Local officials and residents preparing for a life without GAMC funds
WILLMAR -- There's a large collection of prescription medications on the countertop in Pix Erickson's small kitchen. The medications help the 54-year-old Willmar woman deal with back pain that makes even walking difficult.
"I've been going through hell for two years," said Erickson, wh-ile sitting in the mobilized electric chair she uses in her home. Erickson has been under the coverage of General Assistance Medical Care since August of 2008.
During an interview last month, Erickson said she was worried about paying for her medical care when the program disappears March 1.
"What's going to happen to me?" she asked.
In a sweeping move earlier this year, Gov. Tim Pawlenty eliminated the program when he cut $381 million funding as part of plan to reduce the state's looming debt.
Statewide, an estimated 36,000 low-income adults will be affected by the change.
In Kandiyohi County, the demise of the program will affect 365 people, said Sue Leal, financial assistance supervisor with Kandiyohi County Family Services.
The state-funded program provides medical care to adults, ages 21-64, who have no dependent children and are not eligible for a federal medical program.
General Assistance Medical Care is a safety net that provides care to individuals who make about $8,000 a year, are unable to find work, are unskilled or may be unemployable, said Leal. Many have a history of chronic mental illness and drug and alcohol abuse.
Recipients are "voiceless and powerless" people who are "living on the edge" and have no ability to pay for their own medical care, said Family Services Director Jay Kieft. "They are our poorest."
Kieft said he hopes legislators find some way to restore the program, at least partially.
Many clients of the program will be transferred to MinnesotaCare, the low-cost, state-funded insurance. Others may be eligible for federal programs.
State medical review teams from Department of Human Services will evaluate medical records of General Assistance Medical Care clients to determine if they are eligible for federally funded medical assistance programs, Leal said.
If they do not qualify, then the clients will automatically be enrolled in "transitional" MinnesotaCare -- for a period of one to six months depending on the individual case, said Leal. During that time, counties will pay the mandatory premiums for each client.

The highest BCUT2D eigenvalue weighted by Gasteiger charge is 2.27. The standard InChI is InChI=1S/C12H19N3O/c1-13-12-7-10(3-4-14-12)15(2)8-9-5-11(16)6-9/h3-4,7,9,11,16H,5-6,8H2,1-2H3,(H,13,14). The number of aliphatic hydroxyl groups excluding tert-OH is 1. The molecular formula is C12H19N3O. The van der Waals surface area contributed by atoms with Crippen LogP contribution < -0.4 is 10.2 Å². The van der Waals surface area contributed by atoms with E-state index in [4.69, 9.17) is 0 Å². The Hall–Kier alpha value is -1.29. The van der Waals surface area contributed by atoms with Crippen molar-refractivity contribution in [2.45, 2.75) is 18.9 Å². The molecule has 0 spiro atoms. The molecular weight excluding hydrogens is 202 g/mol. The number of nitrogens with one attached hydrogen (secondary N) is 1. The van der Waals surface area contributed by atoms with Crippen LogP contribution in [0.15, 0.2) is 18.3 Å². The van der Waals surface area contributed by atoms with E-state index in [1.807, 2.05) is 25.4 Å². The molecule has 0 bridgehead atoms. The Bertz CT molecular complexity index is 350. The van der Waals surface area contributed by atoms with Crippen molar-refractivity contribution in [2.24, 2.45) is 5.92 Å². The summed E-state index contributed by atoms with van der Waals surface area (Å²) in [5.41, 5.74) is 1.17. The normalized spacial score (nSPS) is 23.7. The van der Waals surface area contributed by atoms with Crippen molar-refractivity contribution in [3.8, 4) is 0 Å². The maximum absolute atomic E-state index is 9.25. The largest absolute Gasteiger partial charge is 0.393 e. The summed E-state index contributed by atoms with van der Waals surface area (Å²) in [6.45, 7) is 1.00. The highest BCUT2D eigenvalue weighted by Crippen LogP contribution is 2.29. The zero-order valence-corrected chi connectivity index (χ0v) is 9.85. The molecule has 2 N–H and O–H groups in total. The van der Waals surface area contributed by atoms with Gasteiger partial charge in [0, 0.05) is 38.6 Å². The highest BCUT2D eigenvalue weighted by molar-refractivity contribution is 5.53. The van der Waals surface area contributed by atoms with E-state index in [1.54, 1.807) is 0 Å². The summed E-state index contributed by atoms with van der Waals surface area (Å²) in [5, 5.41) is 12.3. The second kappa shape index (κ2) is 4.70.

After that period, clients will have to submit a renewal form for the "traditional" MinnesotaCare and pay their own premiums, which could range from $4 to $8 a month. Unlike General Assistance Medical Care, MinnesotaCare also has a $10,000 hospitalization cap with a 10 percent co-pay.
Finding even $4 to pay a monthly premium will be impossible for many low-income clients, said Kieft.
As a result, some will stop going to the doctor and will stop taking their medications, accelerating a downward spiral.
Care funded by General Assistance Medical Care keeps chronically ill individuals stable, said Kieft. It also keeps them out of emergency rooms, out of hospitals, out of crisis mental health facilities and out of jails where expensive care is paid for by local hospitals, clinics and counties, he said.
Eliminating the program is like "cutting off your nose to spite your face," said Kieft. "Ultimately you're not saving any money.
Having grown up in poverty, Erickson said she was determined not to live off welfare. She said she worked for 37 years before pain made it impossible for her to return to the job.
Before she enrolled in General Assistance Medical Care, she said she'd exhausted all of her savings and was living on "the slippery slope" of credit cards. She may have to sell her home to get out of debt.
Erickson said she takes seven different medications a day. One costs $1,000 a month. She wonders how she'll pay for it once the program is gone.
"Between the stress and the pain, I'm functioning on one cylinder," said Erickson.
Leaving General Assistance Medical Care won't be painless, but Leal said clients like Erickson should have a little less to worry about now that there is a plan in place for how the state intends to move people to MinnesotaCare or a federal program.
"We'll try to find the best program for them," said Leal.